Just as author Mark Twain immortalized life on the river in his 1883 memoir Life on the Mississippi, so does the prominence of this great American waterway remain alive in our common vernacular.

 

Irish In Our English, Why Do We Say That?

Even if you didn’t drink a Guinness yesterday, eat corn beef and cabbage, or dye your favorite cookie or beverage green, chances are you may have honored the Irish on St. Patrick’s Day without even realizing it!

Irish immigrants have been a part of the American story since its beginning and Gaelic, the ancient language of Ireland, can be found in many of the expressions we speak or read daily.

Daniel Cassidy, in his book How the Irish Invented Slang: The Secret Language of the Crossroads, shows us the depth of Irish contribution to American English.  After flipping through a Gaelic dictionary, he began searching for the phonetic equivalents of words English dictionaries described as being “from unknown origins.” Phrases he grew up hearing as part of the Irish working-class vernacular in New York City.

A sketch of the residents of Five Points, a famously Irish neighborhood in New York, published in 1885.

A sketch of the residents of Five Points, a famously Irish neighborhood in New York, published in 1885.

Mr. Cassidy notes that “[Irish Gaelic] was a back-room language, whispered in kitchens and spoken in the saloons.” Keeping the language and expressions of the homeland alive became a way for often disciminated against Irish Catholics to communicate.

Did you ever tickle your children and tell them to “Cry Uncle?” If you did, you can thank an Irishman for that expression. It turns out the Gaelic word, anacal means mercy. So when a couple of Irishmen were fighting and one begged for mercy, to the uniformed American ear it sounded like “uncle.”

Even the word “dude” comes from the Irish word, dúid, or a foolish-looking fellow, a dolt. In the latter half of the nineteenth century, dudes were guys who came down to the Five Points section of Manhattan to chase the “colleens” or ladies and appraently made a fool of themselves doing so.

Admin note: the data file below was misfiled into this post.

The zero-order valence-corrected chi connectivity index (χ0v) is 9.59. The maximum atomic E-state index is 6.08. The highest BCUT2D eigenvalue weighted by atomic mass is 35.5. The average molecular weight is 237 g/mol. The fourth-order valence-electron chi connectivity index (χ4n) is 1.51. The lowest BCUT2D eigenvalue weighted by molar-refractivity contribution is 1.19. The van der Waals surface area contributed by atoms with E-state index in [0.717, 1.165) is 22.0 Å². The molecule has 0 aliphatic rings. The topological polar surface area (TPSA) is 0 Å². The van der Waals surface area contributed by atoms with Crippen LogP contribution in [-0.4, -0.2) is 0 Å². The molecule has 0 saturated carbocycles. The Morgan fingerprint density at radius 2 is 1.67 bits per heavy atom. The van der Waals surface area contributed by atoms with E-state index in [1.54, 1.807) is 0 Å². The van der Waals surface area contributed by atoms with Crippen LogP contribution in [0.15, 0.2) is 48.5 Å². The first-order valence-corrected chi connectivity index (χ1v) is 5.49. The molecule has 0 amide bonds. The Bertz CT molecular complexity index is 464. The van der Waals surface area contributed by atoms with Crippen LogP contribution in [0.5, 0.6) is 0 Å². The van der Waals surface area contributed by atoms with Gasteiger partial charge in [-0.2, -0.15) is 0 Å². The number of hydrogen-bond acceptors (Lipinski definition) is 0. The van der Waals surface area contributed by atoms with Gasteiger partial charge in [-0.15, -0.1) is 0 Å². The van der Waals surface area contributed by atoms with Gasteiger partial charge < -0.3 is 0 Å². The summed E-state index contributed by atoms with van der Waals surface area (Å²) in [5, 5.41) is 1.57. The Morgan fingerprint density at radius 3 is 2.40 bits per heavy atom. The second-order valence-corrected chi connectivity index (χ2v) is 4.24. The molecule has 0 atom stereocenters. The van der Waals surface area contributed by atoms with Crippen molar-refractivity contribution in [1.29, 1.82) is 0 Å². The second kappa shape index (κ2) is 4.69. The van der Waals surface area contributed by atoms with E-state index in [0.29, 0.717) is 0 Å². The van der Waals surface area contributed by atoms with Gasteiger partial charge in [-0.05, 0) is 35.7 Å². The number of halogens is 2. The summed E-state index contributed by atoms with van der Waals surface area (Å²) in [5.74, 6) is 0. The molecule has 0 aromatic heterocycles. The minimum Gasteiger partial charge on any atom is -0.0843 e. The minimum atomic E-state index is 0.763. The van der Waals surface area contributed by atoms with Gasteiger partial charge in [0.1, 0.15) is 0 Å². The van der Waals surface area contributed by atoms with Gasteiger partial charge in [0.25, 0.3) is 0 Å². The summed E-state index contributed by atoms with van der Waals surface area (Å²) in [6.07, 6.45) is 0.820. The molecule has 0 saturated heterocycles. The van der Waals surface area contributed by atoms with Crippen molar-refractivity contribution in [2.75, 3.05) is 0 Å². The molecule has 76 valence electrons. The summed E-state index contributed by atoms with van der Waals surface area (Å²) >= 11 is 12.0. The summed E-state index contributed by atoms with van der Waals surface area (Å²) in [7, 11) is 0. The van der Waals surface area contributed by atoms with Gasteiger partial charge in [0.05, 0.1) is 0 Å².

Full of BaloneyHow about the American phrase, “you’re full of balooney?”  The Gaelic words béal (mouth) and ónna (foolish) combined for this famous expression meaning “you made it up” or “you have no idea what your talking about.”

Even the hippies can thank the Irish for one of their favorite expressions from the 1970s, “You dig?” comes from the Irish, “tuig,” or understand.

 

Here’s a short list of Irish-influenced English words from Cassidy’s book:

Scram: scaraim (to get away)
Boogaloo : bogadh luath (moving fast; moving quickly; fast rocking)
Crony : comh-roghna (fellow favorites, mutual pals)
Phoney : fáinne (a ring, later a “fawney”, a fake gold ring)snazzy_banana
Slugger : slacaire (a mauler or bruiser)
Scam : ’s cam é (it is fraud, crooked, a trick)
Puss : pus (lip, a mouth, a sulky expression, a pouty mouth)
Gimmick: camag (trick or deceit, or a hook or crooked stick)

Snazzy : snasah (polished, glossy and elegant)
Swell : sóúil (luxurious, rich and prosperous)
Spiel : speal (cutting satiric words, scythe)
Slum : ’s lom (a bleak, bare, exposed place)
Fluke : fo-luach(rare reward or occurrence)

Overheard but often misunderstood, these Irish words and expressions seeped into American English and became mainstays of American slang. Words like “malarkey,” “doozy,” “humdinger,” “jerk,” “punk,” “swanky,” “grifter,” “bailiwick,” “sap,” “mug,” “wallop,” “helter-skelter,” “shack,” “shanty,” “slob,” “slacker” and “knack” all have their origins in Irish Gaelic.  Even expressions like “gee whiz.” “holy cow” and “holy mackerel” are Anglicized versions of Irish expressions according to Cassidy.

With all these phrases to choose from, surely you must see the Irish in your own every day speech.

Which Irish influenced words are part of your everyday jargon?